Photo Credit: public domain
Notorious anti-Semite, Hungarian Minister of Religion and Education before and during WWII. Convicted and died in prison after the war. Photo taken circa 1935.

European Jews expressed shock Monday at a statue of Balint Homan, a notorious anti-Semite.

The Balint Homan Foundation in Szekesfehervar, west of Budapest, plans to honor Homan, who served as Hungary’s Minister of Religion and Education before and during World War II.


Homan was a proponent of anti-Jewish laws, a supporter of the deportation of hundreds of thousands of Jews and a Nazi enthusiast to the end of the war. Subsequently he was jailed and died in prison in 1951.

European Jewish Congress president Dr. Moshe Kantor said in a statement, “It is a shocking display of insensitivity towards the Jewish People that a man who played a direct role in the killing of so many people is being honored in such an open and public manner. It is sending a strong message that Jewish lives do not matter.

“These people were Hungarian citizens so to call this man a Hungarian patriot is simply disturbing and unconscionable.

“Hungary must do a far better job of dealing with its past and this statue is turning back the clock and engaging in direct Holocaust revisionism by rehabilitating a man with so much blood on his hands,” Dr. Kantor continued.

“It is not a private matter when mass murderers are being lauded and celebrated in an open space and the Government must remove it immediately.”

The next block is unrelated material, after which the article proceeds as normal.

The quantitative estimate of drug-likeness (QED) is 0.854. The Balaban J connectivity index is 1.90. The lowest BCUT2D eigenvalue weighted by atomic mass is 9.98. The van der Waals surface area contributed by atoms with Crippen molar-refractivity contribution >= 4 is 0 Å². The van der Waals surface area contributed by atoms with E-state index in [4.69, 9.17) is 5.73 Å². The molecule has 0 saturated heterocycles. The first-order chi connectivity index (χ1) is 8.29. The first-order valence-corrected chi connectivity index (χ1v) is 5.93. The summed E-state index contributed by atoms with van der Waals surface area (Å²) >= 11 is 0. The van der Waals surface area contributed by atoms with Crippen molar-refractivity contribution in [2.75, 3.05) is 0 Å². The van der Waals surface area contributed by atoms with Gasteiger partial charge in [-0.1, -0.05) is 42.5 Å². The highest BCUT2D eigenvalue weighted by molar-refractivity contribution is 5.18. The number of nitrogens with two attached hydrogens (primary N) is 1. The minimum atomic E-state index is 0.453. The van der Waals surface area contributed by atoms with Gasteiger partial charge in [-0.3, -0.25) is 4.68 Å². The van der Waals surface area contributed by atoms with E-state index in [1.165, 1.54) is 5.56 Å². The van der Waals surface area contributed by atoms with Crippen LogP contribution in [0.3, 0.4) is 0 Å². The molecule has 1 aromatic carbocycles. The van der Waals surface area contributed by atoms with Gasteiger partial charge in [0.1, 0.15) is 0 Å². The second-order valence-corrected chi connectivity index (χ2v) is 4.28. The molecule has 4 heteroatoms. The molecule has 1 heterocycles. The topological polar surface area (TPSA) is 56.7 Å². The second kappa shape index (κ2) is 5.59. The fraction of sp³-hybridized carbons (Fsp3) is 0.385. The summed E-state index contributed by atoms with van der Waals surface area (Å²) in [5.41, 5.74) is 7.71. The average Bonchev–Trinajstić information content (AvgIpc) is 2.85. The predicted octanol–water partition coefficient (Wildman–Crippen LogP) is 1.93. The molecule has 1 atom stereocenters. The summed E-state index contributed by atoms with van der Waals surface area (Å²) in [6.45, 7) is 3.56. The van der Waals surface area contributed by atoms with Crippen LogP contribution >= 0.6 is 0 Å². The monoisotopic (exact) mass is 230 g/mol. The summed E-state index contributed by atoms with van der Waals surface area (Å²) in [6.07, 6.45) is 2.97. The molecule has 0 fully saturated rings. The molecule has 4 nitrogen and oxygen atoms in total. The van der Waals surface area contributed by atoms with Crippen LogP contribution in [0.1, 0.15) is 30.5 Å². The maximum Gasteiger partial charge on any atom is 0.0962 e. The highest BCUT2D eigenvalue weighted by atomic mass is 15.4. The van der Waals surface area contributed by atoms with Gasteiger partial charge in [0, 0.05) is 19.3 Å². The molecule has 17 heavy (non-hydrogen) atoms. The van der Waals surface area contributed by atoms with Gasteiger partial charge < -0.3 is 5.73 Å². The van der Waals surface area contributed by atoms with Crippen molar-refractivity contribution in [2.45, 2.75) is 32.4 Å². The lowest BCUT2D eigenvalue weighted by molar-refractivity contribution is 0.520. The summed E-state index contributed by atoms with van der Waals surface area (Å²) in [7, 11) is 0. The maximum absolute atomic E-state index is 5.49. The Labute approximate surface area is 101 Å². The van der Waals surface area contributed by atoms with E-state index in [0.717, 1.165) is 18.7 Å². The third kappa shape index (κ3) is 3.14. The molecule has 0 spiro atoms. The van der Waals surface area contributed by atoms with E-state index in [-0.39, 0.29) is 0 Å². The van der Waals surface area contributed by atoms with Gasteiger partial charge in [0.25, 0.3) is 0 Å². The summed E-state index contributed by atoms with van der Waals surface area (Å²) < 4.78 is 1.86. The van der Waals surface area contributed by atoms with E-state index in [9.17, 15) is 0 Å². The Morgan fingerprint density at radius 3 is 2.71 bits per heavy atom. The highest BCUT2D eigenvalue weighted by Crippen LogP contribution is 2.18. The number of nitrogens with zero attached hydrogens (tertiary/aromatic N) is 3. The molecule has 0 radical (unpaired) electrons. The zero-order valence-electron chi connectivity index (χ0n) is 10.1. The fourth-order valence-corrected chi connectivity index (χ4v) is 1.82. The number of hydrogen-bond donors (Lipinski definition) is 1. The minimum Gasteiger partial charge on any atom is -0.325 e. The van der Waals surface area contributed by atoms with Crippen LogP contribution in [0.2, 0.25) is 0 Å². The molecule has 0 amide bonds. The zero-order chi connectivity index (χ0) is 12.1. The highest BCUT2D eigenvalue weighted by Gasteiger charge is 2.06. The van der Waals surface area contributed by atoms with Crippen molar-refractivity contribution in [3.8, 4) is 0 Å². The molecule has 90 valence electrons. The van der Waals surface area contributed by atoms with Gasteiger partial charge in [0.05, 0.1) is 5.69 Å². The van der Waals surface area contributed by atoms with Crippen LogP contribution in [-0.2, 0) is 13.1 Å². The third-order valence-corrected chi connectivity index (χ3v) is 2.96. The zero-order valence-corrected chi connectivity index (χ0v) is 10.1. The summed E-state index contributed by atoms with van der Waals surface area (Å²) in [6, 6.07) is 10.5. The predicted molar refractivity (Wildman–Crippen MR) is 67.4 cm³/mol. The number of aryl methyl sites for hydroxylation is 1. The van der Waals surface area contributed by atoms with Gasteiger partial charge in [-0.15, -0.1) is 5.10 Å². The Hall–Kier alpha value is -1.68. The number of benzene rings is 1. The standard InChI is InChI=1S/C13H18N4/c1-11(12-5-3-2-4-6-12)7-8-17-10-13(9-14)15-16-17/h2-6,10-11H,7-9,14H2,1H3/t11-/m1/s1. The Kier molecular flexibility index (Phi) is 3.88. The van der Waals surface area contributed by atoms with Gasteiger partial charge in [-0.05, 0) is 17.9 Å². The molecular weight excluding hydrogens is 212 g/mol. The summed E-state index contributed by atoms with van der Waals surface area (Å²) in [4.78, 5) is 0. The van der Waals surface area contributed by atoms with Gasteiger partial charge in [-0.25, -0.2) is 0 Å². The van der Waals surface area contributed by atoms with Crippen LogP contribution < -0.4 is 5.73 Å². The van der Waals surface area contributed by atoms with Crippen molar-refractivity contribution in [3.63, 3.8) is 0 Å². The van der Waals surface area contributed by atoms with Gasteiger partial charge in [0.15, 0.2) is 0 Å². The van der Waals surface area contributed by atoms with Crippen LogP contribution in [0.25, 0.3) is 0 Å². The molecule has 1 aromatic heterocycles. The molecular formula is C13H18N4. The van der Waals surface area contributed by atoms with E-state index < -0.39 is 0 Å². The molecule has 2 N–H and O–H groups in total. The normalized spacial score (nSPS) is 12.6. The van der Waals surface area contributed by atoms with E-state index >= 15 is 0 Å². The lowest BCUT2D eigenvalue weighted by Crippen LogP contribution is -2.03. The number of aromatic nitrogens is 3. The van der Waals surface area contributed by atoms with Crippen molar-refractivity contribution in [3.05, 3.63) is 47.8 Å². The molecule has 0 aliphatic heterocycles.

A U.S. envoy also told Reuters the Washington was “shocked” at the plans. Ira Forman, U.S. special envoy against anti-Semitism, called on the right-wing government of Prime Minister Viktor Orban’s Fidesz party to block the construction of the statue.

“From the U.S. government perspective we feel very strongly that history and the damage that this man did to Hungarian citizens who happened to be Jewish cannot be ignored, and to put up that statute seems incomprehensible,” Forman said.


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Hana Levi Julian is a Middle East news analyst with a degree in Mass Communication and Journalism from Southern Connecticut State University. A past columnist with The Jewish Press and senior editor at Arutz 7, Ms. Julian has written for, and other media outlets, in addition to her years working in broadcast journalism.


  1. Not every Hungarian is an antisemite. Calling to blow up the country speaks volumes about the person making such a comment. Hungary also has statues of people who saved Jews.

    This is however happening now and is a sad day for Hungary whose numerous inventors and famous countrymen were in fact Jewish.

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